When calculating the depreciation of an asset, it is common to use an accelerated depreciation calculation, in which the calculated value of an asset is reduced by a larger amount during the first period of its lifetime, and smaller amounts during subsequent periods.
One of the most popular accelerated depreciation methods is the Double DecliningBalance Method, in which the straightline depreciation rate is doubled. A useful example of this is provided on the Wikipedia depreciation page
The Excel VDB function allows you to specify a factor to multiply the straight line depreciation by, although the function uses the Double DecliningBalance Method by default.
The Excel VDB function calculates the depreciation of an asset, using the Double Declining Balance Method, or another specified depreciation rate, for a specified period (including partial periods).
The syntax of the function is:
where the arguments are as follows:
cost    The initial cost of the asset.  
salvage    The value of the asset at the end of the depreciation.  
life    The number of periods over which the asset is to be depreciated.  
start_period    The starting period for which you want to calculate the depreciation.  
end_period    The ending period for which you want to calculate the depreciation.  
[factor]    An optional argument that is used to specify the rate of depreciation. If the [factor] argument is omitted from the function it takes on the default value of 2 (specifying the double declining depreciation method)  
[no_switch]    An optional logical argument that specifies whether the method should switch to straight line depreciation when depreciation is greater than the declining balance calculation. Possible values are:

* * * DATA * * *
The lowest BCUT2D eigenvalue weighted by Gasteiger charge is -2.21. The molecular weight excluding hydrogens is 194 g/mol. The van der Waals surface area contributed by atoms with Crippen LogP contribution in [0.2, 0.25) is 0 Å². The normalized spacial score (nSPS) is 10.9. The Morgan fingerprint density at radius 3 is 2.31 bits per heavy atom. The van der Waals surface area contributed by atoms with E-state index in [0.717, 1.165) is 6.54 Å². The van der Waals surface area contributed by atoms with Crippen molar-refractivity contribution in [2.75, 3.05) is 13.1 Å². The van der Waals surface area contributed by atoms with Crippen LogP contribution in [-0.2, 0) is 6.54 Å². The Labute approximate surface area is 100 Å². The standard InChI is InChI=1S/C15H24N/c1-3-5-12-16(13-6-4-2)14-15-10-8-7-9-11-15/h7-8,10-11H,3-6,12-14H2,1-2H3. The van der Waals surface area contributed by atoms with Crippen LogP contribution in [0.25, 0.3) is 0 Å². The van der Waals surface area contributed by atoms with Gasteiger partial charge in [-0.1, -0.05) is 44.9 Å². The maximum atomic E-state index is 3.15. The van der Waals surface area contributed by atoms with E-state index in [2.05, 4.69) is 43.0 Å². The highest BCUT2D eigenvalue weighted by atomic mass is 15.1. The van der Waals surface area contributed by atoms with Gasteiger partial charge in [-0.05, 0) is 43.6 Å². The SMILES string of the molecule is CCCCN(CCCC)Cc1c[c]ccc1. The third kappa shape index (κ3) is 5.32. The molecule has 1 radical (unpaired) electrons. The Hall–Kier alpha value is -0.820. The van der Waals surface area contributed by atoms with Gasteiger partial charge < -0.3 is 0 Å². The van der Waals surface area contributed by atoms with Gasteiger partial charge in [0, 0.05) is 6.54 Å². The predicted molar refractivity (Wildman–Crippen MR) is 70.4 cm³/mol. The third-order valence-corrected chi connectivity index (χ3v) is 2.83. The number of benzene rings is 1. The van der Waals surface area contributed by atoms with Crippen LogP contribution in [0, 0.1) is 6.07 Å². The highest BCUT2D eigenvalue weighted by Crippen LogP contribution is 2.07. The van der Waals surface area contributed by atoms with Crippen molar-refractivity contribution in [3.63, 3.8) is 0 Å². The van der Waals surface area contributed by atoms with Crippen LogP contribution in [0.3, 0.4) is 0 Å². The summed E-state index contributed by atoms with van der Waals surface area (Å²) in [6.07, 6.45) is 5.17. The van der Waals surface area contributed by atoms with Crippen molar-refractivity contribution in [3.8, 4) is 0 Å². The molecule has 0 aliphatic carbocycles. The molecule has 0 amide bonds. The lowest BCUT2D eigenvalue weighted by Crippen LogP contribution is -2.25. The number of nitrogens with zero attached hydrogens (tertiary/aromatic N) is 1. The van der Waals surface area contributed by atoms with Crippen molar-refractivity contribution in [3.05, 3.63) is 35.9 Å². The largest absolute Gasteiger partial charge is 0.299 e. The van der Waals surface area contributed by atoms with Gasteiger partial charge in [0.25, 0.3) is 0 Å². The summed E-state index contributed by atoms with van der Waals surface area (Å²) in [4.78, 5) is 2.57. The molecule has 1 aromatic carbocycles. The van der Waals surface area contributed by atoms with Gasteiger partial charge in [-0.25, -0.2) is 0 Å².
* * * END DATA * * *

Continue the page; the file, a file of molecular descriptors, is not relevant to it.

Formulas:
 
Results:

In the the above spreadsheet on the right, the VDB function uses the double declining depreciation method to calculate the depreciation during different periods, of an asset that costs $10,000 at the start of year 1, and has a salvage value of $1,000 after 5 years.
Note that the sum of the depreciations from year 1, years 2 & 3, and years 4 & 5 add up to $9,000, so the asset value at the end of year 5 is,
which, as expected, is the specified salvage value.
Note also, that, as the [factor] and [no_switch] arguments are omitted from the examples, these arguments take the default values of 2 and FALSE respectively.
Formulas:
 
Results:

If you wish to use the VDB function to find the depreciation for a partial period, you can supply the life, start_period and end_period arguments as a number of months.
This is shown in the above spreadsheet on the right. The life argument of 5 years is equal to 60 months.
In order to the calculate depreciation during the first month, the start_period and end_period are set to 0 and 1 respectively.
Similarly, if you want to calculate depreciation during the first six months, this can be done by setting the start_period and end_period to 0 and 6 respectively.
See the Microsoft Office website for further information and examples of the Excel VDB function.
If you get an error from the Excel VDB Function, this is likely to be one of the following:
#NUM!    Occurs if either:

#VALUE!    Occurs if any of the supplied arguments are nonnumeric.